Kale is one of those hardy plants that will survive both cold winters and hot summers. Growing kale is a fantastic way to fill in the harvesting gaps that can often happen when you garden year round.
Kale and other greens have gotten a bad wrap lately. I’ve read several articles by people who say that they are full of “anti-nutrients” and should be avoided.
Now, I’m not a doctor or a nutritionist, I’m just a mom. But it seems to me that that if dark, leafy greens were so bad for you than most of the cultures of the world wouldn’t be eating them every day. You know, the cultures without access to gourmet food or fast food. The cultures that grow their own food and then eat it.
In the All You Can Eat Gardening Handbook, Cam Mather states the following…
Kale is a brassica (that doesn’t start with “B” or “C”) and contains just about every vitamin known to man. It’s got phytonutrients to prevent just about every cancer out there, and studies show that when you chew cruciferous vegetables like kale it tells the liver to produce enzymes that detoxify cancer-causing chemicals, basically convincing them it’s better to just do themselves in rather than hang out in Kaletown. Kale has vitamin A and beta-carotene to help your eyes, lots of vitamin C to protect against arthritis, manganese for a healthy nervous system, calcium for healthy bones…just let me know when you want me to stopCam Mathers – All You Can Eat Gardening Handbook
If after doing some research you have decided that kale is not for you, then you probably shouldn’t grow kale.
But if you’re like me and think kale is great, then here’s some things you might want to know about growing Kale.
Kale Varieties to Grow
There are a few kale varieties to choose from and they’re all grown pretty much the same way. There are some differences in cold hardiness and heat tolerant but really that’s it.
All kale varieties will mature in 50-65 days but one of the great things about kale is that you can harvest the immature leaves much earlier than that. Just don’t harvest more than one-third of the leaves at a time.
Flavor and texture is a different story. Some kale varieties are more tender than others and some have a more mild flavor. I suggest trying different varieties until you find one you like. Here are some of our favorites…
Tuscan or Lacinato Kale has smooth, somewhat thin leaves. The texture and color almost look like reptile skin earning it the name Dinosaur Kale. The plant can easily grow four feet tall. We really like this variety, the leaves are more tender than the curly kale variety and our grandson will often just snap a leaf off and munch on it in the garden.
Other smooth leaf kale varieties include Black Magic, Dazzling Blue, Nero di Toscana
Vates Blue Curly Kale is what most people think of when they think of kale. It’s ruffled leaves are beautiful making it a good plant for edible landscaping. The leaves are firm and hold up even when cooked long and slow. I will say that pests tend to hide in the curly leaves more than in the flat leaves of the dinosaur kale so you’ll definitely want wash these leaves well before eating.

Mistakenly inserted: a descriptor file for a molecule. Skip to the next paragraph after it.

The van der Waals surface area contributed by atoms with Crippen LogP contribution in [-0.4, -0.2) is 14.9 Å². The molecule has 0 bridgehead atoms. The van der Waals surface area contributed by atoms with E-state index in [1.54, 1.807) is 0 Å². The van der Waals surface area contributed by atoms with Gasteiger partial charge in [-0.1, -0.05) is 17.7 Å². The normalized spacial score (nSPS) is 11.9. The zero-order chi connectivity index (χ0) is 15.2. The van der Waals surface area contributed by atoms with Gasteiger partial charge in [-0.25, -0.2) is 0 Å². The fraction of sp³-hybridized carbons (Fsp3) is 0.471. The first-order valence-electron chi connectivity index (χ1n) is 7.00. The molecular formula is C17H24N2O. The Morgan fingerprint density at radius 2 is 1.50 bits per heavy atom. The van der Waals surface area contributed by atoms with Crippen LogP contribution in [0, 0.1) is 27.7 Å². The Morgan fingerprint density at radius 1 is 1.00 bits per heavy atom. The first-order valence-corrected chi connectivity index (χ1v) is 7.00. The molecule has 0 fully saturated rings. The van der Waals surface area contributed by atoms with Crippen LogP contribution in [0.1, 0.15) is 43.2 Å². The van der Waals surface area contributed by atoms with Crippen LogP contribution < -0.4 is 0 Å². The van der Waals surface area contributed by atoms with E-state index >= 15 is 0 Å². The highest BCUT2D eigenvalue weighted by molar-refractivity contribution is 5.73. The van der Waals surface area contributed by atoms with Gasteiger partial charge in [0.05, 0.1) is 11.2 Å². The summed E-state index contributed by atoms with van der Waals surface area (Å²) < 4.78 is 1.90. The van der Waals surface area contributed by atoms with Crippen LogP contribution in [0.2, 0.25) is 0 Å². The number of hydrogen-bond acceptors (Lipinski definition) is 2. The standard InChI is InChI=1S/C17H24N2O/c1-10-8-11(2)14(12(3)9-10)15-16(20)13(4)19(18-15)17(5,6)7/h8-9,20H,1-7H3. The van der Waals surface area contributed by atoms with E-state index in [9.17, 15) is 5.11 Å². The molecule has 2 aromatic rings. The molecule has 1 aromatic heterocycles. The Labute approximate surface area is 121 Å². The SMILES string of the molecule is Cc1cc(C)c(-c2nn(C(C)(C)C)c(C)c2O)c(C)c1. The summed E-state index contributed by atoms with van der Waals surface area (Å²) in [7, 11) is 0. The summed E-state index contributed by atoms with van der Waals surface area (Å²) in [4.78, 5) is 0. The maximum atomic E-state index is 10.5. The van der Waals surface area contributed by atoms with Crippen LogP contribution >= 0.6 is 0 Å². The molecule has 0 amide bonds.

Other curly kale varieties include Darkibor, Dwarf Green Curled, Prism, Winterbor.
Scarlet Kale has a lovely red color and would look beautiful in an edible landscape design. These take a little longer to mature (60 days) than varieties, the longer mature time allows them to develop the deep red color and sweet, light flavor. But they are very frost tolerant so there’s no need to worry about frost. Scarlet Kale is best eaten fresh as it looses it’s texture when cooked more than other varieties do.
Other red kale varieties include Redbor and Russian Red.
There are also some broad leaf kale varieties that are often grown for salad greens such as Fizz and Bolshoi kale.
Like I said, there are a lot of kale varieties to pick from. I like to purchase seeds from MiGardener which only carries heirloom varieties and has seed packets for .99 each. If you use this link you’ll receive a 10% discount on your entire order.
Kale prefers cooler weather but can tolerate temperatures well into the 90s. If you live in a warm climate like I do, plant kale in the fall and grow it over winter.
If you live where it snows, kale can be be planted as soon as the ground is workable. Kale is frost tolerant so they will survive late season frosts and is one of the earliest plants you can plant.
If you live in a cold climate you can start kale indoors 8 weeks before your average last frost date for spring planting. Then you’ll plant them when they’re 3-4″ tall even if it’s a few weeks before your average last frost date.
If you’re planting in the fall, you can start the kale indoors if you have a place set up. You’ll want to start them 6 or so weeks before your average first frost.
For us this would mean that I would be starting kale while it’s still pretty hot. Instead, I just wait until early October and sow seeds directly in the garden when we have several days of rain in the forecast. Since they will grow all winter long, I don’t feel a need to rush planting them.